Enhancing Palestine refugee students’ resilience – A look into education during prolonged conflict

UNRWA

In Syria, the protracted conflict continues to have a great impact on the lives of Palestine refugees, particularly the most vulnerable. With almost 60 per cent of refugees displaced at least once since the beginning of the crisis, many children have lived with their whole lives without a sense of safety and security. Fleeing their homes with their families, many were forced to live in collective shelters, damaged homes, or with relatives in crowded dwellings.

Today, of the 438,000 Palestine refugees remaining in the country, it is estimated that 91 per cent of them live in absolute poverty. The consequences of these deteriorating living conditions are notably reflected on the wellbeing of thousands of children, who are already severely affected by conflict-related psychological trauma. One such consequence is an increased rate of school dropout. Many children have to find work to help financially support their families. Others were forcibly married to alleviate some of the economic burden on their households.

In this context, the provision of psychosocial support to Palestine refugee children has become increasingly critical to help mitigate the psychosocial impact of the conflict and to enhance their coping mechanisms. With the support of a network of partners and donors like the European Union (EU), UNRWA is able to contribute to the improvement of the mental health and psychosocial well-being of more than 50,000 Palestine refugees’ students across 102 schools run by the Agency, by deploying psychosocial support counsellors to the classroom.

Omar is a young student enrolled at the UNRWA Qisaria School. Since the beginning of the crisis, he and his family have been displaced several times from their home in Hamouria, in rural Damascus. Omar describes the psychosocial support sessions he receives at school as a source of energy. The sessions involve a variety of activities which include group games, art and painting, “Psychosocial supporters always encourage and motivate us. They interact with us in a very uplifting way. Sometimes, they even offer us gifts!” he says, with enthusiasm.

Thanks to the work of UNRWA counsellors, Omar has been provided with the tools he needs to cope with various traumatic situations in a positive manner. He understands that dialogue should prevail over violence when facing a problem. From his young age, his motto in life has become, ‘say no to violence and yes to dialogue’.

©2021 UNRWA photo

©2021 UNRWA photo

Lelaf is another Palestine refugee’s student from the UNRWA Qisaria School. For her, attending psychosocial support sessions is a source of relief, warmth and safety, “When the counsellor enters the class, I feel free as if a burden has been taken off my mind,” she says.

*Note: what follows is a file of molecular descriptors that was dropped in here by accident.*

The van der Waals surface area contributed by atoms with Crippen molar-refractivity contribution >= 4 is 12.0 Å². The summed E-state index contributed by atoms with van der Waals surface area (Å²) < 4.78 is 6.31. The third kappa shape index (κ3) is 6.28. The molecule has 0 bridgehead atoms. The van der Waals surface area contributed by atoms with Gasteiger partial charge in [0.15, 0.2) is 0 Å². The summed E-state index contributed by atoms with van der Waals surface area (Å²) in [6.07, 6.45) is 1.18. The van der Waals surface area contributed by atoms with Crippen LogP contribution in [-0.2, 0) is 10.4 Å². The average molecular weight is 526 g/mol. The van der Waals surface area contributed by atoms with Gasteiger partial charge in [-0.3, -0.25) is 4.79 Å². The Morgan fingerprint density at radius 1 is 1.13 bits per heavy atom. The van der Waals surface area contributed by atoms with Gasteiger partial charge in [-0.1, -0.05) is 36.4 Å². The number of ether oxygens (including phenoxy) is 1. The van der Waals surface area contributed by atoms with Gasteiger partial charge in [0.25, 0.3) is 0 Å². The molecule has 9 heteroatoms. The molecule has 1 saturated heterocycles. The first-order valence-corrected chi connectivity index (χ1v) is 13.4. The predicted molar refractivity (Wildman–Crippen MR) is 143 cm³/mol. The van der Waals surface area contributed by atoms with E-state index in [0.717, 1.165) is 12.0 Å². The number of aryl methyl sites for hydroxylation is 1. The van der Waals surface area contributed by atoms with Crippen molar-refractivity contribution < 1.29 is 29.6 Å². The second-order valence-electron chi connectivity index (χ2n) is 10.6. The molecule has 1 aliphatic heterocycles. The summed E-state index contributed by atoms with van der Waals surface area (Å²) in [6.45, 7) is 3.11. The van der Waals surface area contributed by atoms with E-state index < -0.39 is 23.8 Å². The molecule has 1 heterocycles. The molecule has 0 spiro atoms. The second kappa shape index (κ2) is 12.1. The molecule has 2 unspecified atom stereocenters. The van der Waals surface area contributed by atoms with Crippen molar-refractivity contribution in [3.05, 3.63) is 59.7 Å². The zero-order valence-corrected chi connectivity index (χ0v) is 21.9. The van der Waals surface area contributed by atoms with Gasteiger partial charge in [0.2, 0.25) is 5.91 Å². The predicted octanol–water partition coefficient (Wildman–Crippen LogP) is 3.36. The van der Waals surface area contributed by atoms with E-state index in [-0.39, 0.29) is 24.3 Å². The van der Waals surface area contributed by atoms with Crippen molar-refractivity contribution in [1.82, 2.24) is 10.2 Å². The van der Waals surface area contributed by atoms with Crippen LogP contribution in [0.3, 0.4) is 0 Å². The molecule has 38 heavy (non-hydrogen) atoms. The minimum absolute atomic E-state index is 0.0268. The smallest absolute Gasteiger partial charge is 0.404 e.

Lelaf used to be bullied by other students at school. She explains how psychosocial support helped her get through those difficult times, “I learned about the issues that many teenagers deal at this stage in life. I’ve also developed the mental tools to maximize self-control and avoid violent responses when I’m provoked or bullied.” Based on her own experiences, the help she received has been a source of strength, “I now know how useful psychosocial support can be when we suffer. Supporting others simply with words can be so impactful. Today, I feel stronger,” she highlights.

©2021 UNRWA photo

©2021 UNRWA photo

Having worked with UNRWA as school counsellor since 2013, Ghudran is one of the first staff members to join the school-based psychosocial support programme. Ghudran usually starts her session by greeting her students. She then introduces the activities of the day. While implementing those activities, she pays attention to the reactions and behaviors of her students. She uses this to identify those who may require individual counselling. The goal of the session is therefore twofold: communicating with every student and identifying their specific needs, “I can identify psychological indicators related to anxiety, stress, academic decline, shyness or fear through our sessions,” she explains.

She takes time to listen to students’ comments without interjecting, in order to enable them to express their feelings freely. “Psychosocial support activities are all purposeful. They contribute to enhancing social skills and help students to adapt to the different environment around them,” she says.

Finally, Ghudran highlighted that these psychosocial sessions also constitute excellent opportunities to discuss topics that are not necessarily explored in other spaces, such as awareness raising on explosive remnants of war (ERWs), sexual harassment and gender-based violence. “We also conduct community activities that aim to improve our students’ relationships with their families and communities,” she adds.

©2021 UNRWA photo

©2021 UNRWA photo

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This publication was produced with the financial support of the European Union. Its contents are the sole responsibility of UNRWA and do not necessarily reflect the views of the European Union.

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